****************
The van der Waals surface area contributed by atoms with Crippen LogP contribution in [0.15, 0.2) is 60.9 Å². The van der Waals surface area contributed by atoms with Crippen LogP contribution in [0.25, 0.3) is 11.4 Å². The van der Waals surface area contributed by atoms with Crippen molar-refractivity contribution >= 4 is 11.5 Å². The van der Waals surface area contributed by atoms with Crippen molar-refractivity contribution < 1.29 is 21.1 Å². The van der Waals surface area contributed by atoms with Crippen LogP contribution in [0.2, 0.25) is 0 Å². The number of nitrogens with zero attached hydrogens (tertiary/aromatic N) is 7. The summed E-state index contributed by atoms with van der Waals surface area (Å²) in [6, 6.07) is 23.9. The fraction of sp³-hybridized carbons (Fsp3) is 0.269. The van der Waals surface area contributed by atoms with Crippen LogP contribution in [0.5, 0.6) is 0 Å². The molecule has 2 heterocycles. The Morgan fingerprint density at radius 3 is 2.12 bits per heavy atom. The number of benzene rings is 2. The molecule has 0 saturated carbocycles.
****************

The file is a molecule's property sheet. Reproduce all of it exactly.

The van der Waals surface area contributed by atoms with Crippen LogP contribution in [0.15, 0.2) is 60.9 Å². The van der Waals surface area contributed by atoms with Crippen LogP contribution in [0.25, 0.3) is 11.4 Å². The van der Waals surface area contributed by atoms with Crippen molar-refractivity contribution >= 4 is 11.5 Å². The van der Waals surface area contributed by atoms with Crippen molar-refractivity contribution < 1.29 is 21.1 Å². The van der Waals surface area contributed by atoms with Crippen LogP contribution in [0.2, 0.25) is 0 Å². The number of nitrogens with zero attached hydrogens (tertiary/aromatic N) is 7. The summed E-state index contributed by atoms with van der Waals surface area (Å²) in [6, 6.07) is 23.9. The fraction of sp³-hybridized carbons (Fsp3) is 0.269. The van der Waals surface area contributed by atoms with Crippen LogP contribution in [0.5, 0.6) is 0 Å². The molecule has 2 heterocycles. The Morgan fingerprint density at radius 3 is 2.12 bits per heavy atom. The number of benzene rings is 2. The molecule has 0 saturated carbocycles.